"However, just as it is here, some three-quarters of them support the drive for renewable energy while at the same time belly-aching about the cost of their power bills."

      “energiewende” is a massive undertaking. I am sure the naysayers will have plenty to write about for years. Some of it will even be true.

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  3. William Boston

    Retired

    The problem is the power of the minerals, oil and other extraction industries. They can and will never accept that the materials that make up their assets in their balance sheets will ultimately become worthless. They are supported by the millions of large and small investors who depend on the income produced. Retirees like me depend on these returns to live in our comfortable world.. Hence we are lemmings heading for the cliff. Many of us will die before the jump, leaving the problem for our descendants…

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    1. Alice Kelly
      Alice Kelly is a Friend of The Conversation.

      sole parent

      In reply to William Boston

      I think many of them do know, (BHP). and are very busy protecting their $ as fast as possible, until legislation takes over. There are other nutters like the Koch brothers and aar Gina Rinehart, who are climate change illiterate and also protecting their "interests". One only has to look at the way she is treating her children to realise she would probably stop at nothing to ensure legislation does not get in the way of her coal mining interests etc.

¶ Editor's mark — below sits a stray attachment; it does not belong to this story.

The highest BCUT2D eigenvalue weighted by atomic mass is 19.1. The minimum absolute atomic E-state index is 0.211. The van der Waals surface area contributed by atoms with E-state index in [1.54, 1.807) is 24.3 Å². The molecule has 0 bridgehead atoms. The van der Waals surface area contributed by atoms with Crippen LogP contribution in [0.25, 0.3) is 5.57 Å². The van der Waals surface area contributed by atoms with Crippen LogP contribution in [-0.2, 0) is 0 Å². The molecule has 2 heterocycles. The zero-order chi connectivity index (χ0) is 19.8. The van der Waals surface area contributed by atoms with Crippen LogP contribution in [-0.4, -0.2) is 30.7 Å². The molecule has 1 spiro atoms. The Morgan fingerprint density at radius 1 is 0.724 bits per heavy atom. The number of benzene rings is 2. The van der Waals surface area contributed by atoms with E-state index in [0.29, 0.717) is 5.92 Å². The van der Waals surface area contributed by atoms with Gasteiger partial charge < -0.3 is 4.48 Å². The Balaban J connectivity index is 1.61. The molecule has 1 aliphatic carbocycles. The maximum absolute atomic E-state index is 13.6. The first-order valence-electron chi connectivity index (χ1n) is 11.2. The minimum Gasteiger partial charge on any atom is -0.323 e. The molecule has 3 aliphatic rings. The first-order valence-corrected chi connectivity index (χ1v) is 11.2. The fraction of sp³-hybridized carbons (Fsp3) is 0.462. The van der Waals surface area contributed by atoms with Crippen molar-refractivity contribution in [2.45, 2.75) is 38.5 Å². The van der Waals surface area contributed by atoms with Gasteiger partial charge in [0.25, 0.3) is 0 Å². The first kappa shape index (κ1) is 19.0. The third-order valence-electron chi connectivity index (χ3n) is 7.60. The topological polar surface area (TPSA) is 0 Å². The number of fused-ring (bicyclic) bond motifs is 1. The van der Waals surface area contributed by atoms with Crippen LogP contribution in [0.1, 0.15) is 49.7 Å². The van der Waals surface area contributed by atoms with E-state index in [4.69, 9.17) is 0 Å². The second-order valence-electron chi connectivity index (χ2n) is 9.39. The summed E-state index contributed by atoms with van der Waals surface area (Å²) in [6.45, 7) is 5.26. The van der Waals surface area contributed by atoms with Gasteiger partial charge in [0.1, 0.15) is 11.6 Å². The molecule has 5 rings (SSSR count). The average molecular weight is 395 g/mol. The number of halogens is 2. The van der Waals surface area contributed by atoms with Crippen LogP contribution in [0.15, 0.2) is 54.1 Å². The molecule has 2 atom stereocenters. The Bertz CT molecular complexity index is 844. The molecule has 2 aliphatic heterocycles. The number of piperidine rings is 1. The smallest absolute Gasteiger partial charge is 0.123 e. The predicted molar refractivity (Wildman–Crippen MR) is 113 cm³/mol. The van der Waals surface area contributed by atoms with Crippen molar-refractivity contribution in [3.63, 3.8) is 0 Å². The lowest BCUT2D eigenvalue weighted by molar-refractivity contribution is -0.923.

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    2. Stephen McDonough

      Business Process Analyst

      In reply to William Boston

      Indeed. The urgency not to take action on climate change, but to extract as much wealth out of the resources sector as possible before it becomes politically and socially unacceptable to continue.
      As with everything in the private sector, the demand is to invest invest invest until the last dollar won't return a profit.
      Doesn't matter if you're investing in infrastructure, labor, advertising or lobbying - and it doesn't matter where the profit is made. Climate science is a threat to business, so it's about suppressing or shifting the debate.

      It's worth noting that cigarette companies are still around despite losing their battle with science decades ago. Even though the climate science is cutting through and we're actually talking about emission targets, a shift to renewable infrastructure globally will take a very long time indeed.

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    1. Alice Kelly
      Alice Kelly is a Friend of The Conversation.

      sole parent

      In reply to Michael Pulsford